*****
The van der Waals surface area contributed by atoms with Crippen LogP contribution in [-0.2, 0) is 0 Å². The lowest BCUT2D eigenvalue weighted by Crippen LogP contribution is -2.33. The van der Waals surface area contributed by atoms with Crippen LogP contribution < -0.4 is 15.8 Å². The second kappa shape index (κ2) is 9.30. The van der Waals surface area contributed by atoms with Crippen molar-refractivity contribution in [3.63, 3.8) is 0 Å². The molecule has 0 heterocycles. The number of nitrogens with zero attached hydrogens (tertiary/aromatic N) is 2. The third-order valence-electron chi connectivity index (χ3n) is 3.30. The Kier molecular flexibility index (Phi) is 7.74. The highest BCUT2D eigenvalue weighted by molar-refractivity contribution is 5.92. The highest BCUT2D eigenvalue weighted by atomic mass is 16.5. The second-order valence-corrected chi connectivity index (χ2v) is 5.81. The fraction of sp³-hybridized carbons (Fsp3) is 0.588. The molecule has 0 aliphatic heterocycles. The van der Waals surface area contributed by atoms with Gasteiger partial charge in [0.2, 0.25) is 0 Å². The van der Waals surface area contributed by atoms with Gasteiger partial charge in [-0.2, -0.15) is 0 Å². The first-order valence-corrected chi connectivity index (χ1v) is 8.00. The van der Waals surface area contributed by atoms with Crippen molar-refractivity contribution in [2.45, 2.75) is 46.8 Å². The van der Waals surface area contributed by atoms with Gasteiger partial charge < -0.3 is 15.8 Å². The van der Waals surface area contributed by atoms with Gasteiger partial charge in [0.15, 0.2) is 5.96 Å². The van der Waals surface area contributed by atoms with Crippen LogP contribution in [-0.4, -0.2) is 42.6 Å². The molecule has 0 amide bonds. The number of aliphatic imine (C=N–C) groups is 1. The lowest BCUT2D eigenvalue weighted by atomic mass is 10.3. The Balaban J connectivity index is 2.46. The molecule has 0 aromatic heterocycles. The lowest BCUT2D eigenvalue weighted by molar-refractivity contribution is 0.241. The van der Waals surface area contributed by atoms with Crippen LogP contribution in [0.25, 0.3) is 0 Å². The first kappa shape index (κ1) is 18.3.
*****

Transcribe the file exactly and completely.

The van der Waals surface area contributed by atoms with Crippen LogP contribution in [-0.2, 0) is 0 Å². The lowest BCUT2D eigenvalue weighted by Crippen LogP contribution is -2.33. The van der Waals surface area contributed by atoms with Crippen LogP contribution < -0.4 is 15.8 Å². The second kappa shape index (κ2) is 9.30. The van der Waals surface area contributed by atoms with Crippen molar-refractivity contribution in [3.63, 3.8) is 0 Å². The molecule has 0 heterocycles. The number of nitrogens with zero attached hydrogens (tertiary/aromatic N) is 2. The third-order valence-electron chi connectivity index (χ3n) is 3.30. The Kier molecular flexibility index (Phi) is 7.74. The highest BCUT2D eigenvalue weighted by molar-refractivity contribution is 5.92. The highest BCUT2D eigenvalue weighted by atomic mass is 16.5. The second-order valence-corrected chi connectivity index (χ2v) is 5.81. The fraction of sp³-hybridized carbons (Fsp3) is 0.588. The molecule has 0 aliphatic heterocycles. The van der Waals surface area contributed by atoms with Gasteiger partial charge in [0.2, 0.25) is 0 Å². The van der Waals surface area contributed by atoms with Gasteiger partial charge in [-0.2, -0.15) is 0 Å². The first-order valence-corrected chi connectivity index (χ1v) is 8.00. The van der Waals surface area contributed by atoms with Crippen molar-refractivity contribution in [2.45, 2.75) is 46.8 Å². The van der Waals surface area contributed by atoms with Gasteiger partial charge < -0.3 is 15.8 Å². The van der Waals surface area contributed by atoms with Gasteiger partial charge in [0.15, 0.2) is 5.96 Å². The van der Waals surface area contributed by atoms with Crippen LogP contribution in [-0.4, -0.2) is 42.6 Å². The molecule has 0 amide bonds. The number of aliphatic imine (C=N–C) groups is 1. The lowest BCUT2D eigenvalue weighted by atomic mass is 10.3. The Balaban J connectivity index is 2.46. The molecule has 0 aromatic heterocycles. The lowest BCUT2D eigenvalue weighted by molar-refractivity contribution is 0.241. The van der Waals surface area contributed by atoms with Crippen LogP contribution in [0.25, 0.3) is 0 Å². The first kappa shape index (κ1) is 18.3.